And it may turn out much lighter or darker than you had intended. So work with very small samples to get the ratios correct, and be prepared to add a very small amount of white or black as well in order to dial in the brightness and saturation. Be careful; a little bit of black or white can have a profound effect. Note that adding any amount of white will reduce saturation of the resulting purple, whereas adding black will darken and create a shade of purple. If instead you add gray (being a mixture of black and white), then you will be reducing saturation and darkening, creating a tone of the purple.
I am happy to know someone other than me has these questions about color theory and how two colors can be mixed together to make a new shade. The color purple was the symbol of royalty in the olden days. You can read about which 2 colours make purple below. 
You can make purple by mixing two colors together. If you take red and blue and mix those together, the color purple will be formed. Though, the shade of purple will depend on the ratio and type of red and blue shade.  
Since purple is a secondary color. The 2 colors that make purple are primary in nature. Though, artists sometimes mix other colors to make different shades of the color. eg. white, yellow, and black are used as well.
Now that you know which two colours make purple. You should know how to make various shades. 
Light purple :
If you add an appropriate quantity of white, yellow, or gray to your mix of red and blue. You will get the shade of light purple. 
Dark Purple :
If you add an appropriate quantity of black to your mix of red and blue. You will get the shade of dark purple. If you add too much black, your entire mixture will turn into one shade of black. 

Blue and purple go so well together, which is why they make a pleasant and predictable mixture. They’re both cool colors that sit close to each other on the color wheel. So, both colors and their mixture work in harmony in art and design.
The results of a blue and purple mixture may vary based on the shades of blue and the mediums you use. However, most of the results will be fairly similar.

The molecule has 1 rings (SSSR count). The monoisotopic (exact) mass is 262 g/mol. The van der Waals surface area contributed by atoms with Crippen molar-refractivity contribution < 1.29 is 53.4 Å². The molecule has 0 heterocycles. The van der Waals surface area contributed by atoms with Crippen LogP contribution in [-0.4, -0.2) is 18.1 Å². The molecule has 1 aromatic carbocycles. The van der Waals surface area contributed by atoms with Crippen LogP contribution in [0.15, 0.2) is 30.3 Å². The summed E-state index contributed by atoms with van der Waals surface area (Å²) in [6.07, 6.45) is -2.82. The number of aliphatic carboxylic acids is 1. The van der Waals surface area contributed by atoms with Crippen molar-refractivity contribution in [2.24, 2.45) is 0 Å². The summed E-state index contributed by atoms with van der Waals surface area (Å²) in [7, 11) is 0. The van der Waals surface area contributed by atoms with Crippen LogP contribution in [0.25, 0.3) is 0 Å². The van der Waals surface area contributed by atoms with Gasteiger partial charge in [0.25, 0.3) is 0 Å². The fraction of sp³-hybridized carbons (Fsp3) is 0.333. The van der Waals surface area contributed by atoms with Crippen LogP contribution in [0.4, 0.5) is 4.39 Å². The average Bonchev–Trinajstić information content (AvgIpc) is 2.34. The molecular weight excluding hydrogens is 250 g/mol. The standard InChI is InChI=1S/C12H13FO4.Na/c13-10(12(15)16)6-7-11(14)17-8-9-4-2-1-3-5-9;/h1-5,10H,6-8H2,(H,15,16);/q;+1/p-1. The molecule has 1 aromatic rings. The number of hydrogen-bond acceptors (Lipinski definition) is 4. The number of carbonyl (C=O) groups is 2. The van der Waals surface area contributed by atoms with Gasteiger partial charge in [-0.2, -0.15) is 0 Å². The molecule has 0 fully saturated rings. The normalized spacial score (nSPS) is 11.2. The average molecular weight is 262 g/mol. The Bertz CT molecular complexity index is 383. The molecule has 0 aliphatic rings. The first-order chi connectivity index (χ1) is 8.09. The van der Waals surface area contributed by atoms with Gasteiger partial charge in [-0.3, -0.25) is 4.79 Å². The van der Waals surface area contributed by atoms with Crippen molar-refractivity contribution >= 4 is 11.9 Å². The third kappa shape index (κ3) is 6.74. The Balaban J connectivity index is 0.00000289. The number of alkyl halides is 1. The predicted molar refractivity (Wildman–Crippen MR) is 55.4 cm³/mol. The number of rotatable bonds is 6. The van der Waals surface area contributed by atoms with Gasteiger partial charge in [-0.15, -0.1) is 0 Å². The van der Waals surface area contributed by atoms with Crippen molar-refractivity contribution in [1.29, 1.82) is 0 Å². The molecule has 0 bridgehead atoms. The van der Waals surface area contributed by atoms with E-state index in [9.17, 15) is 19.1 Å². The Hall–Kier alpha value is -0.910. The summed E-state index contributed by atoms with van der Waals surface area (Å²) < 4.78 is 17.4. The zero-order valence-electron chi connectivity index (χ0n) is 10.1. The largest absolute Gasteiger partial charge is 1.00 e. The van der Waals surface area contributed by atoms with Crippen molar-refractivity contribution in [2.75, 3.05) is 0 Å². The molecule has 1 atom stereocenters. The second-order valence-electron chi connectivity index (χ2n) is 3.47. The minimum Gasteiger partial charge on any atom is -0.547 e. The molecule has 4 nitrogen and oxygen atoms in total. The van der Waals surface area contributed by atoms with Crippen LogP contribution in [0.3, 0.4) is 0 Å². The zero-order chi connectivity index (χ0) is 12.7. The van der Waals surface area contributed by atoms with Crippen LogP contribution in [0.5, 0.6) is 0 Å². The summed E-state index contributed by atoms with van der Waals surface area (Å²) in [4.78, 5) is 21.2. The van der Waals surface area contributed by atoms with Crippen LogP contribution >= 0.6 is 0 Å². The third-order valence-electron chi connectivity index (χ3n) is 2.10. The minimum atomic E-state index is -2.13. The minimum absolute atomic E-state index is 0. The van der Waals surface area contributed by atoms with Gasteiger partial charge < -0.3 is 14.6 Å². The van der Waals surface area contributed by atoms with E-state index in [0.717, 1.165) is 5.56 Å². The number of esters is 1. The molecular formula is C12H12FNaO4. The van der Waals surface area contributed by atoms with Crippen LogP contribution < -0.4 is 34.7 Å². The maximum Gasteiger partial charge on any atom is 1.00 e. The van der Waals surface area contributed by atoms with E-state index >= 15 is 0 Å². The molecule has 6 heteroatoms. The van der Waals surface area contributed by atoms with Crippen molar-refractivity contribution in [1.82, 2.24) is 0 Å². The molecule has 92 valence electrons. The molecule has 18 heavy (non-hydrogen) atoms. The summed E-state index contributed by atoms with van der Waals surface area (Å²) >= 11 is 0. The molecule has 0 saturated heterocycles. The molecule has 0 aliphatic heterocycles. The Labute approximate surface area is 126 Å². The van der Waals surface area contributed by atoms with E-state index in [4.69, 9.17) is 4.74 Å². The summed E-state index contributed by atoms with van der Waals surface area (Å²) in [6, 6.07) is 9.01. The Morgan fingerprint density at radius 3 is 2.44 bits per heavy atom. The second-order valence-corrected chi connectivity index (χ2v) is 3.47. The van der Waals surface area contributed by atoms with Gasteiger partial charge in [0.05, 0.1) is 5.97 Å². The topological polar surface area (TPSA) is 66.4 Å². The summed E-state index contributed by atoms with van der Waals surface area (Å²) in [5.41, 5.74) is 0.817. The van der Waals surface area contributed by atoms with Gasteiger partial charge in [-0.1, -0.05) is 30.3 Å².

Blue is a primary color and purple is a secondary color, and they mix together to create blue-purple, sometimes called blue-violet, which is a tertiary color. There are many shades of blue-purple, including well-known colors like violet, indigo, lavender, and periwinkle. Yet, blue-purple is the best name for a 50/50 mixture.

Tertiary colors are created when a primary color is mixed with a secondary color that’s beside it on the color wheel. There are six tertiary colors on the RYB color wheel: yellow-orange, red-orange, red-purple, blue-purple, blue-green, and yellow-green. As you can guess, each color is a 50/50 mix of the two colors in its name.
There are many shades of blue-purple, some of which have much more blue in them than others. These different types of blue-purple are created by mixing in more blue or purple, using different types of blue and purple, or adding white or black into the mix.
For example, if you mix light blue with purple, you’ll get more of a lavender or periwinkle color. If you mix purple with navy, you’ll get a deeper, darker purple.
If you add extra blue or purple, you might get colors like mauve, indigo, lilac, or plum. They’re all types of blue-purple, but their mixes aren’t perfectly even.

If you have a perfect mixture of blue and purple, there are plenty of things you can do to create a more unique mix. Here are some tips for making your blue-purple lighter or darker.
Mixing Lighter Colors
Adding some white to the color will make it lighter, but it might require a lot of white to create a significant change. Using lighter versions of blue and purple to begin with can also create a brighter tint.
Mixing Darker Colors
Adding a touch of black can darken your blue-purple, although this mixture is usually dark to begin with. Only use black sparingly as it can quickly overpower the rest of the color. Adding in darker shades like navy blue can also alter the color and make it not as vibrant.
Blue-purple doesn’t have one clear meaning, but since it’s a perfect mix of blue and purple, it holds some meanings of both colors. Blue is known for being a color of trust, security, and loyalty while purple has meanings of mystery, royalty, and imagination.
Blue-purple might be a sign of dignity, devotion, and independence. It represents strong relationships and beliefs, but also a sense of excitement and wonder for the future. Many people see types of blue-purple as signs of creativity, peace, and magic.
A whimsical color like blue-purple is sure to intrigue others. So, while it might not be as well-known as purple or blue, it’s a great color to use in your designs. You can decide which meaning you want to shine through in your art.